Copper phytoremediation potential of wild plant species growing in the mine polluted areas of Armenia

Copper phytoremediation potential of wild plant species growing in the mine polluted areas of... Nowadays the pollution of soil by trace metals from the mining industry is one of the biggest threats to ecosystems and human health. In this study, sixteen native wild plant species growing in Cu contaminated soils of mining region in Armenia were investigated to reveal their phytoremediation potential for restoration of soils in this area. During the investigation soil main characteristics affecting the Cu accumulation capability of plants were also determined. In roots (dry weight) of dominant plant species growing in Cu contaminated areas the content of copper varied between 55 mg/kg (Hypericum perforatum) and 775 mg/kg (Thymus kotschyanus), and in shoots of plants - in the range from 33 mg/kg (Teucrium orientale) to 243 mg/kg (Phleum pratense). Since the Cu accumulation capability of plants depends both on physiological peculiarities of plants and on the content of Cubioavailable in the soil, the studies were carried out in this direction and it was found that the high contents of organic matter and clay in the soil facilitated the decrease of the ratio Cubioavailable/Cutotal and as a result - the decrease of Cu accumulation capability of plants. Thymus kotschyanus, Phleum pratense, and Achillea millefolium had the highest phytostabilization potential from all studied plant species due to high bioconcentration factor of root (BCFroot) and low translocation factor (TF) values registered in these plants, and further field and laboratory experiments are planned to confirm this useful ability. The detection of phytoremediation potential of wild plant species growing in areas polluted by trace metals will enable us to use eco-friendly and cost-effective remediation methods, utterly required to clean up the soils in the mining regions of Armenia. http://www.deepdyve.com/assets/images/DeepDyve-Logo-lg.png Environmental Pollution Elsevier

Copper phytoremediation potential of wild plant species growing in the mine polluted areas of Armenia

Environmental Pollution, Volume 249 – Jun 1, 2019

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Publisher
Elsevier
Copyright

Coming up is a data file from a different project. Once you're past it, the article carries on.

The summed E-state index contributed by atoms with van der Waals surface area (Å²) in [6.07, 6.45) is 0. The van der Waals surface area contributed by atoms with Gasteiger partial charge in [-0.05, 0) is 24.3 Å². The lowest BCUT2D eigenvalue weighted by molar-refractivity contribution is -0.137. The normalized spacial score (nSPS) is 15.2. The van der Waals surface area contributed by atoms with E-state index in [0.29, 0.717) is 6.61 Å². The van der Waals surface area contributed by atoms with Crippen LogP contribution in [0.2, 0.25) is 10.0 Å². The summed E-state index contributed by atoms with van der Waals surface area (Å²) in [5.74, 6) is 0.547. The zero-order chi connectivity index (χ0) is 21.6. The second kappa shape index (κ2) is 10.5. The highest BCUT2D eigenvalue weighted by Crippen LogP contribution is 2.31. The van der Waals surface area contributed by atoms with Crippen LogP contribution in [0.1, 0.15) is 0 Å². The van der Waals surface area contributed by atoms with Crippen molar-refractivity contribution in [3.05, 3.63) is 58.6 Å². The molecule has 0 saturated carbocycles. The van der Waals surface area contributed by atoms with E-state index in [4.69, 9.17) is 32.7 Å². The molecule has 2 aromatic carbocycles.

Copyright © 2019 Elsevier Ltd
ISSN
0269-7491
D.O.I.
10.1016/j.envpol.2019.03.070
Publisher site
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Abstract

Nowadays the pollution of soil by trace metals from the mining industry is one of the biggest threats to ecosystems and human health. In this study, sixteen native wild plant species growing in Cu contaminated soils of mining region in Armenia were investigated to reveal their phytoremediation potential for restoration of soils in this area. During the investigation soil main characteristics affecting the Cu accumulation capability of plants were also determined. In roots (dry weight) of dominant plant species growing in Cu contaminated areas the content of copper varied between 55 mg/kg (Hypericum perforatum) and 775 mg/kg (Thymus kotschyanus), and in shoots of plants - in the range from 33 mg/kg (Teucrium orientale) to 243 mg/kg (Phleum pratense). Since the Cu accumulation capability of plants depends both on physiological peculiarities of plants and on the content of Cubioavailable in the soil, the studies were carried out in this direction and it was found that the high contents of organic matter and clay in the soil facilitated the decrease of the ratio Cubioavailable/Cutotal and as a result - the decrease of Cu accumulation capability of plants. Thymus kotschyanus, Phleum pratense, and Achillea millefolium had the highest phytostabilization potential from all studied plant species due to high bioconcentration factor of root (BCFroot) and low translocation factor (TF) values registered in these plants, and further field and laboratory experiments are planned to confirm this useful ability. The detection of phytoremediation potential of wild plant species growing in areas polluted by trace metals will enable us to use eco-friendly and cost-effective remediation methods, utterly required to clean up the soils in the mining regions of Armenia.

Journal

Environmental PollutionElsevier

Published: Jun 1, 2019

References

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